Chih-Chien Wang: In Search of a Solid Ground

19 September - 8 November 2020

In search of a solid ground


I cut a branch off a tree which was growing crookedly and creating a shade over a vegetable garden. Partially to allow light and water to fall on the vegetable garden and partially because the crooked branch looked odd, the tree was cut. I couldn't stop asking myself questions about functionality and aesthetic. Were these two reasons valid enough to let me to drastically modify the tree? One evening of guilt brought me thoughts reviewing the process of decision making and examining the essence of construction: the construction of images, the construction of identities, and the construction of knowledges. Have I traveled far enough to reach any of the answers? Did I find a solid ground where I can settle and let my future generation grow without being judged or modified by the appearance or the functionality? Did I help my son Shaore acquire knowledge and foster his courage so he could stand strongly and fight for his own future? 


Standing on a mountain I looked at a couple with a baby and a toddler climbing up the tip of another rock mountain. They sat there surrounded by trees, and the peak seemed to be a dangerous place for the baby and the toddler. I had the impression that the parents are well-trained climbers and the two little ones someday would probably become good climbers too. Perhaps future could be predictable like that, but most likely I could be wrong. Only a little confidence is there that as parents we could merely provide what we know the best to our children. How do we build up an image of ourselves, and how do we convey thoughts via multilingual or non-verbal communication? Is it possible that we detach ourselves from cultural code and embrace individual uniqueness? I stood in front of a wax figure of a Homo erectus looking at his hairy body and his dark deep eyes. A melancholic gesture seemed foreshadowing his uncertain future as hyenas awaiting aside. His one hand faced up as if the palm was gathering water, and his other hand touching a rock as if the hand was feeling the certainty of his position and preparing him to gently move forward. What we could not see outside of the scene perhaps would be a little baby lying on leaves and the father was about to bring the baby water to moisture the baby's lips. Would that father ever reach the baby? Who was the person behind the construction of this scene, and why does the Homo erectus look melancholic to me? How is an image or a meaning constructed and perceived? I indulged myself contemplating the Homo erectus, the cut branch, and the far away family on the tip of a rock mountain. Do these thoughts make any sense aside from me? Could these experiences be transmitted, or could they form any kind of information or even knowledge? Are these all I can offer for the future generation? I feel guilt thinking of Shaore and my students. 


Longan, a tropical fruit, which alongside lychee brackets the end and the beginning of summer in Taiwan, and their tastes condense and evoke memory of my childhood. Having longan in Montreal has been a luxury attempt, and it often results in failure as it is simply too long a distance for the fruit to travel to North America and keep its freshness. During the last Lunar New Year, I couldn't resist the desire of buying longan while having complex feelings about it because I never had fresh longan during New Years in Taiwan as it was simply not the right season for it. I haven't been back for New Year for more than ten years after Shaore was born so questioning the right season of it somehow seems ridiculous. That sense of reality has long been forgotten and lost its relevance. The longan surprisingly was not as bad as I expected, but its journey of transportation and the process of preservation keep me wondering what brings a fruit to another world and creates a reality to which it doesn't belong? Is it still a real fruit, or does it become a fiction? Our perception of reality is constructed with seasonal and natural limitation, but memory ironically could call to break that boundary of reality and create a new one. I photographed and re-photographed the longan fruit, its shells and seeds, as if this action of taking apicture is ritualized enough to pay homage to the lost sense of reality and the memory of it.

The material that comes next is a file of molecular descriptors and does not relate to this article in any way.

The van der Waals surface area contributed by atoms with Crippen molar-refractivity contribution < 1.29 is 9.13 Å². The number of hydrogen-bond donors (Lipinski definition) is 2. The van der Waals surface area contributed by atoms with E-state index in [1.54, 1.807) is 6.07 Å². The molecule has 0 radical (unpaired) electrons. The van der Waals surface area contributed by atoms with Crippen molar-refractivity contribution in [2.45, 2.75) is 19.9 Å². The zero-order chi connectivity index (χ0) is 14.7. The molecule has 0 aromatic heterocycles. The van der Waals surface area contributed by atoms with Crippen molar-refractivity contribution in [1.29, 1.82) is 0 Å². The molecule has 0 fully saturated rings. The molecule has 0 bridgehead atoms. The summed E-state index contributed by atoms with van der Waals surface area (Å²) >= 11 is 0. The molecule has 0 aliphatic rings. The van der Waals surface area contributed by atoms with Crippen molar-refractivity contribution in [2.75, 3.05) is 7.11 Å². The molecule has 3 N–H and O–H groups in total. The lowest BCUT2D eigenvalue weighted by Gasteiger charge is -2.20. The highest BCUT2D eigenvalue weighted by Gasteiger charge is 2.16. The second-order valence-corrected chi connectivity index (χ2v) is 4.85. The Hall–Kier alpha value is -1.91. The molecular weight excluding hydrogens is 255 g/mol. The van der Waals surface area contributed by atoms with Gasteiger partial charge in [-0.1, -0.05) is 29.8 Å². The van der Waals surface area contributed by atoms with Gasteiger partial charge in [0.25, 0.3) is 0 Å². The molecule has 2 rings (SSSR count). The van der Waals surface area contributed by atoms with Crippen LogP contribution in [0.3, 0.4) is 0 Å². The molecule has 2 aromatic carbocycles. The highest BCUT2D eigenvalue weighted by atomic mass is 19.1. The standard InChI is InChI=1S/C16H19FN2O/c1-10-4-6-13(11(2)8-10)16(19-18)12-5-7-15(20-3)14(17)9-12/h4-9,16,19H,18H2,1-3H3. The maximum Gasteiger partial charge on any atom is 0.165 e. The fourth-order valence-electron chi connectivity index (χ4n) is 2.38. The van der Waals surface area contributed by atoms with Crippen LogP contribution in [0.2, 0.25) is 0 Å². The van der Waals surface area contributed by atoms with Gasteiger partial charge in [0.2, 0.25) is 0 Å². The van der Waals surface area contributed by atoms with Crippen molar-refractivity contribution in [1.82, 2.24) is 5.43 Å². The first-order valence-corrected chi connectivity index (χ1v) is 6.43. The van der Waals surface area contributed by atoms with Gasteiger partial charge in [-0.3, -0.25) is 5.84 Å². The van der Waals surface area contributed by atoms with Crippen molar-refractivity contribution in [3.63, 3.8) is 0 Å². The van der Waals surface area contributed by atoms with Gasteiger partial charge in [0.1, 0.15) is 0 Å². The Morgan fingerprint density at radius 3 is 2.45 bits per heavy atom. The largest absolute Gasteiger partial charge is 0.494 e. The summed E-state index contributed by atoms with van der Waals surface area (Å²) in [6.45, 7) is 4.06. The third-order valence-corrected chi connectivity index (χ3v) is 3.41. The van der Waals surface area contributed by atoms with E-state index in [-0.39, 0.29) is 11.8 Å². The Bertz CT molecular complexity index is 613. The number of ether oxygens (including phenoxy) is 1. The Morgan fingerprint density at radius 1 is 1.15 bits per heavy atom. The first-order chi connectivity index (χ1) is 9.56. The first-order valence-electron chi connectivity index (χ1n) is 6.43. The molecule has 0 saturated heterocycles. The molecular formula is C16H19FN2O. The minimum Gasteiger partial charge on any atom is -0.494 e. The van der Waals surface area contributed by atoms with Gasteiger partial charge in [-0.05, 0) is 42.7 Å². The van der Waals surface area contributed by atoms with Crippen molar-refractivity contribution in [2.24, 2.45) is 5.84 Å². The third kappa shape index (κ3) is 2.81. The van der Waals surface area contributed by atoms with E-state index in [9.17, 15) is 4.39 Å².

Am I useful, and can I produce light? What kind of future can I bring to my child, and what kind of knowledge can I deliver to my students? Shaore broke his elbow last fall and what I could do was simply hope the elbow would grow stronger by itself. For growth how do I provide nutrition and care, or if the best thing to do is simply leave it alone? Looking at moist and hairy grass growing alongside the hiking trail where human activity met nature, an intact piece of nature with close interaction to human activities might be a result of conscious decisions that not-to-touch and not-to-modify could be the best ways to respect its presence. The lakes formed in the Protected Landscape Area of Łuk Mużakowa are evident of coal excavation and the reclaim of nature, while they witness the progression of civilization and the development of consciousness. How far have we traveled, and are we independent individuals or carriers of a history?  

Perhaps darkness is a reminder of light. 

Chih-Chien Wang

Aug 5, 2020